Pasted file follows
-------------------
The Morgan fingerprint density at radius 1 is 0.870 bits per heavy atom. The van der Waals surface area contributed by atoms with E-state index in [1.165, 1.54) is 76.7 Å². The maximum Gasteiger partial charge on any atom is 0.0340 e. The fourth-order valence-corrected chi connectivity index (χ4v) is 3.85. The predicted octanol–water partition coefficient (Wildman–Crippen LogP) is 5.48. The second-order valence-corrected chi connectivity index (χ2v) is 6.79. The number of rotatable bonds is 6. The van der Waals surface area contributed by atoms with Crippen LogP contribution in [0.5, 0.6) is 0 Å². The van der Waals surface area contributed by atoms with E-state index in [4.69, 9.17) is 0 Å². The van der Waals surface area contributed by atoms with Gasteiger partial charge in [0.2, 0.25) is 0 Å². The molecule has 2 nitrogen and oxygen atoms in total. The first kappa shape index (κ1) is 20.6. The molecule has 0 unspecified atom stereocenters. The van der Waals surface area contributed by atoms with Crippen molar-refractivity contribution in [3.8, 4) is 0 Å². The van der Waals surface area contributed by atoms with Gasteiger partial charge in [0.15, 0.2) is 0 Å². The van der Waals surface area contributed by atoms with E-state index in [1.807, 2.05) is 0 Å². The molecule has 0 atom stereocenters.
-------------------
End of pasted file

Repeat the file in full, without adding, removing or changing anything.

The Morgan fingerprint density at radius 1 is 0.870 bits per heavy atom. The van der Waals surface area contributed by atoms with E-state index in [1.165, 1.54) is 76.7 Å². The maximum Gasteiger partial charge on any atom is 0.0340 e. The fourth-order valence-corrected chi connectivity index (χ4v) is 3.85. The predicted octanol–water partition coefficient (Wildman–Crippen LogP) is 5.48. The second-order valence-corrected chi connectivity index (χ2v) is 6.79. The number of rotatable bonds is 6. The van der Waals surface area contributed by atoms with Crippen LogP contribution in [0.5, 0.6) is 0 Å². The van der Waals surface area contributed by atoms with E-state index in [4.69, 9.17) is 0 Å². The van der Waals surface area contributed by atoms with Gasteiger partial charge in [0.2, 0.25) is 0 Å². The molecule has 2 nitrogen and oxygen atoms in total. The first kappa shape index (κ1) is 20.6. The molecule has 0 unspecified atom stereocenters. The van der Waals surface area contributed by atoms with Crippen molar-refractivity contribution in [3.8, 4) is 0 Å². The van der Waals surface area contributed by atoms with Gasteiger partial charge in [0.15, 0.2) is 0 Å². The van der Waals surface area contributed by atoms with E-state index in [1.807, 2.05) is 0 Å². The molecule has 0 atom stereocenters.